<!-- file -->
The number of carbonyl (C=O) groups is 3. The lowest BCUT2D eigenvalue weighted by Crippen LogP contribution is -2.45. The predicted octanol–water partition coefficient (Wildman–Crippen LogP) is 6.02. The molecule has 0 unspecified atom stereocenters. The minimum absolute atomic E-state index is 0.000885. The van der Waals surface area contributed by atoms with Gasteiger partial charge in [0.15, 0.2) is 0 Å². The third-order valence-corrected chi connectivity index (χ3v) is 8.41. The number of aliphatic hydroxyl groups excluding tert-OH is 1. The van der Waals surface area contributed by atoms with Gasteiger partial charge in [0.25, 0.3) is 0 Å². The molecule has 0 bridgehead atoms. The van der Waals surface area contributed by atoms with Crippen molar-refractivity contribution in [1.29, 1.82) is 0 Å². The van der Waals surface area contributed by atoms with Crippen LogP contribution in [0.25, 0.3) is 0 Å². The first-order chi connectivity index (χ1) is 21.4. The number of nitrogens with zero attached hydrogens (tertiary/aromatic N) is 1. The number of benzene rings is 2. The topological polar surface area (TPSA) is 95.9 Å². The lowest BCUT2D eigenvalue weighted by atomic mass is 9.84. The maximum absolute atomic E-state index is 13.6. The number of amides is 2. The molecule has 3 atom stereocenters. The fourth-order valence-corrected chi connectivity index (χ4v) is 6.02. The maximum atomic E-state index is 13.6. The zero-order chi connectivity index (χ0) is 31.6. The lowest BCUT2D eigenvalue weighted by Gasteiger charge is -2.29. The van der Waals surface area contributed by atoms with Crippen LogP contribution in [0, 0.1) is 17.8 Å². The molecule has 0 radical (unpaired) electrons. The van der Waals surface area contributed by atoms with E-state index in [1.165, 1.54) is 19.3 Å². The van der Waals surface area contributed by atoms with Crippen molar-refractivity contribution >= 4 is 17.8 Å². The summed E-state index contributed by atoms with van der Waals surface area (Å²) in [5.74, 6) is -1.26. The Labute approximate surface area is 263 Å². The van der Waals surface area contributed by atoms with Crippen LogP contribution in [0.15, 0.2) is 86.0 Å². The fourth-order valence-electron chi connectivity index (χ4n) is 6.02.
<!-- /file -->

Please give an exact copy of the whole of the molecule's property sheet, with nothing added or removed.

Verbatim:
The number of carbonyl (C=O) groups is 3. The lowest BCUT2D eigenvalue weighted by Crippen LogP contribution is -2.45. The predicted octanol–water partition coefficient (Wildman–Crippen LogP) is 6.02. The molecule has 0 unspecified atom stereocenters. The minimum absolute atomic E-state index is 0.000885. The van der Waals surface area contributed by atoms with Gasteiger partial charge in [0.15, 0.2) is 0 Å². The third-order valence-corrected chi connectivity index (χ3v) is 8.41. The number of aliphatic hydroxyl groups excluding tert-OH is 1. The van der Waals surface area contributed by atoms with Gasteiger partial charge in [0.25, 0.3) is 0 Å². The molecule has 0 bridgehead atoms. The van der Waals surface area contributed by atoms with Crippen molar-refractivity contribution in [1.29, 1.82) is 0 Å². The van der Waals surface area contributed by atoms with Crippen LogP contribution in [0.25, 0.3) is 0 Å². The first-order chi connectivity index (χ1) is 21.4. The number of nitrogens with zero attached hydrogens (tertiary/aromatic N) is 1. The number of benzene rings is 2. The topological polar surface area (TPSA) is 95.9 Å². The lowest BCUT2D eigenvalue weighted by atomic mass is 9.84. The maximum absolute atomic E-state index is 13.6. The number of amides is 2. The molecule has 3 atom stereocenters. The fourth-order valence-corrected chi connectivity index (χ4v) is 6.02. The maximum atomic E-state index is 13.6. The zero-order chi connectivity index (χ0) is 31.6. The lowest BCUT2D eigenvalue weighted by Gasteiger charge is -2.29. The van der Waals surface area contributed by atoms with Crippen LogP contribution in [0, 0.1) is 17.8 Å². The molecule has 0 radical (unpaired) electrons. The van der Waals surface area contributed by atoms with E-state index in [1.165, 1.54) is 19.3 Å². The van der Waals surface area contributed by atoms with Crippen molar-refractivity contribution >= 4 is 17.8 Å². The summed E-state index contributed by atoms with van der Waals surface area (Å²) in [5.74, 6) is -1.26. The Labute approximate surface area is 263 Å². The van der Waals surface area contributed by atoms with Crippen LogP contribution in [0.15, 0.2) is 86.0 Å². The fourth-order valence-electron chi connectivity index (χ4n) is 6.02.